Tension type headache (TTH) is the most common headache type. About 40% (40 out of 100) of people have had a TTH. They are most often less severe than migraine headaches. A small number of people will have very severe TTH. When they are very severe, or happen very often, they can be very hard to tell apart from migraine. We used to believe that these headaches were caused by stress or muscle tension (hence the name). It has become clear that muscle tension is associated with all kinds of headache, including migraine.
Signs and symptoms
- pressure or squeezing (not throbbing or pulsating) pain on both sides of the head
- pain is usually mild to moderate
- pain is not made worse with exertion (such as climbing stairs)
- untreated headaches can last from 30 minutes to several days
- no nausea and vomiting (throwing up) unless the pain is severe
- very little sensitivity to light, sound, or smell
- there is no aura (visual or neurological symptom 20 to 30 minutes before the headache) with tension type headaches
Despite the fact that muscle tension occurs in all kinds of headache, we have kept the name tension type headache for this condition. This is because there seems to be something different about the muscles of the head and face in people with TTH. While electromyography (EMG) does not always detect an increase in muscle tension in sufferers of TTH, the muscle is most often more firm to the touch, even when a headache is not present. There is other research, which suggests that other things such as nitric oxide might be important parts of why this headache happens.
There is a set of criteria used to diagnose migraine, established by the International Headache Society. They include a number of the signs and symptoms listed above. If you meet these criteria, and if your physical exam is normal, there is no need for blood tests, computerized tomography (CT) scans, or magnetic resonance imaging (MRIs) to make the diagnosis. If the physical exam is not normal, you may need other tests to make sure the headache is not caused by something else.
It has been hard to dispel the myth that stress causes TTH. This is because it has been well-known for many years that learning to manage stress effectively help the pain of TTH. But this is true for almost any pain condition.
Studies have shown that non-drug therapies can help to reduce pain levels and enhance pain coping. These include:
- activity pacing
- cognitive behavioural therapy
These self-management strategies can help you to improve your function – to do more, and enjoy life more.
There are no medicines which are specific to TTH, but there is some overlap with the medicines we use for migraine, most often if the headache has migrainous features, like nausea, or light sensitivity. Sometimes, over-the-counter medicines such as anti-inflammatories or acetaminophen can stop or reduce the intensity of a headache. Be careful not to use any of these medicines on more than 10 days per month, because they can cause you to develop a medication overuse headache.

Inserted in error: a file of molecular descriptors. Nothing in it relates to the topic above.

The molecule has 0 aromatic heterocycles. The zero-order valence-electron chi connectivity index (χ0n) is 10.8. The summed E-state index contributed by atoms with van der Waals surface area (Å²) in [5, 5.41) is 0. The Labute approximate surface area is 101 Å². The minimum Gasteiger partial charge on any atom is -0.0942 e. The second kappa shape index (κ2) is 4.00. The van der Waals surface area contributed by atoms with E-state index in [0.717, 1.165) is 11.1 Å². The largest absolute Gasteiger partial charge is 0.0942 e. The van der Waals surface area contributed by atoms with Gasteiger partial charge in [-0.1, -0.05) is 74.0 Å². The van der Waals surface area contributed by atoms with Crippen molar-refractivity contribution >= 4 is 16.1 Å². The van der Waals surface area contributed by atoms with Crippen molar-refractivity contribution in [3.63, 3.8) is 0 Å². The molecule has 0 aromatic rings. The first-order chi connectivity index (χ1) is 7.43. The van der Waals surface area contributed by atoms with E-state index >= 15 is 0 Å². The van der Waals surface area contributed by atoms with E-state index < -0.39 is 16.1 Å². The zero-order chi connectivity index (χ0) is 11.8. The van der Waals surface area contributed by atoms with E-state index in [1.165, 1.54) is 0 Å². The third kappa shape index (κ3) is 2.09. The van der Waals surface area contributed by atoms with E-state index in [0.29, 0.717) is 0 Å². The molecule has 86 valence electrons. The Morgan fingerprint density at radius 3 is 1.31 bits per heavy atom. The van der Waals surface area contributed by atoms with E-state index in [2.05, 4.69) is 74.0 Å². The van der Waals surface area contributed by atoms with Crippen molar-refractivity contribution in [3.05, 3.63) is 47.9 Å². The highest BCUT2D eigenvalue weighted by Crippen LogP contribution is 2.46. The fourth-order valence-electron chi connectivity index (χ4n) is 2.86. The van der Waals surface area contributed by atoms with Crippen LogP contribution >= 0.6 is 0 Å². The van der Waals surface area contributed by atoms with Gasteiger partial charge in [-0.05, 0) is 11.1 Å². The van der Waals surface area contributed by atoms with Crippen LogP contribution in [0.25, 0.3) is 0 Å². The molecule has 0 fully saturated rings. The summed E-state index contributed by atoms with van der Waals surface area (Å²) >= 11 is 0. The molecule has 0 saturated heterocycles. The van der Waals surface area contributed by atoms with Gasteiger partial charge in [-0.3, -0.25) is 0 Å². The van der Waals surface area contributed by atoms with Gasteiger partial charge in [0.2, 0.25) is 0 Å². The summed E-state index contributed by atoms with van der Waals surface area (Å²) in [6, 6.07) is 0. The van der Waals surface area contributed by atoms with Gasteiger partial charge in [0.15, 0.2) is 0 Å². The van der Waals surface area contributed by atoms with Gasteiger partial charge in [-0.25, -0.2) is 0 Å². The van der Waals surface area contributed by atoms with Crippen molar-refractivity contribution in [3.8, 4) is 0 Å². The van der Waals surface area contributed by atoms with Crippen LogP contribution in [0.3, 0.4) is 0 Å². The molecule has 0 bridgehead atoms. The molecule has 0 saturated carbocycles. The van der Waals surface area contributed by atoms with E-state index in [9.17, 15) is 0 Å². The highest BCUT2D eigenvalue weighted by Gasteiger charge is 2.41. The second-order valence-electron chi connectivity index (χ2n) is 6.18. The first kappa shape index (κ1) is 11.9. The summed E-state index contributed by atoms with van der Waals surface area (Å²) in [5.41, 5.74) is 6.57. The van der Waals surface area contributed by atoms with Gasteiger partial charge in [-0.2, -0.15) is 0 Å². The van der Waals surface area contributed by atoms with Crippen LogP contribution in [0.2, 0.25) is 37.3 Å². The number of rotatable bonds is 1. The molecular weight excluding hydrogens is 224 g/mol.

Other treatments will depend on how often the headache happens, and how disabling it is. If it happens more than six to eight times per month, it may be worth considering a medicine which you take daily to reduce the frequency and intensity of TTH. These medicines will never completely get rid of your headaches, but they can help to make life more manageable. Some of these include:
- tricyclic antidepressants (such as nortriptyline)
- selective serotonin reuptake inhibitors (SSRIs) or serotonin-norepinephrine reuptake inhibitors (SNRIs)
- calcium channel blockers (such as verapamil)
- beta blockers (such as propranolol)
- valproic acid
Botox (botulinum toxin type A) has been used at times to treat TTH. It is the subject of research, and may prove to be useful for some people. It has not been officially approved for use in headache.
For more information
American Headache Society
Medline Plus (U.S. National Library of Medicine and the National Institutes of Health)
Headache Cooperative of New England
National Headache Foundation
Michigan Head-pain and Neurological Institute
World Headache Alliance
Headache Network Canada
National Institute of Neurological Disorders and Stroke
Adelman LC. Venlafaxine extended release (XR) for the prophylaxis of migraine and tension-type headache: A retrospective study in a clinical setting. Headache. 2001;40(7):572-580.
Ashina S, Ashina M. Current and potential future drug therapies for tension-type headache. Current Pain and Headache Reports. 2003; 7(6):1531-3433.
Mathew NT et al. Botulinum Toxin Type A (BOTOX®) for the prophylactic treatment of chronic daily headache: A randomized, double-blind, placebo-controlled trial, Headache. 2005;45(4)293-307.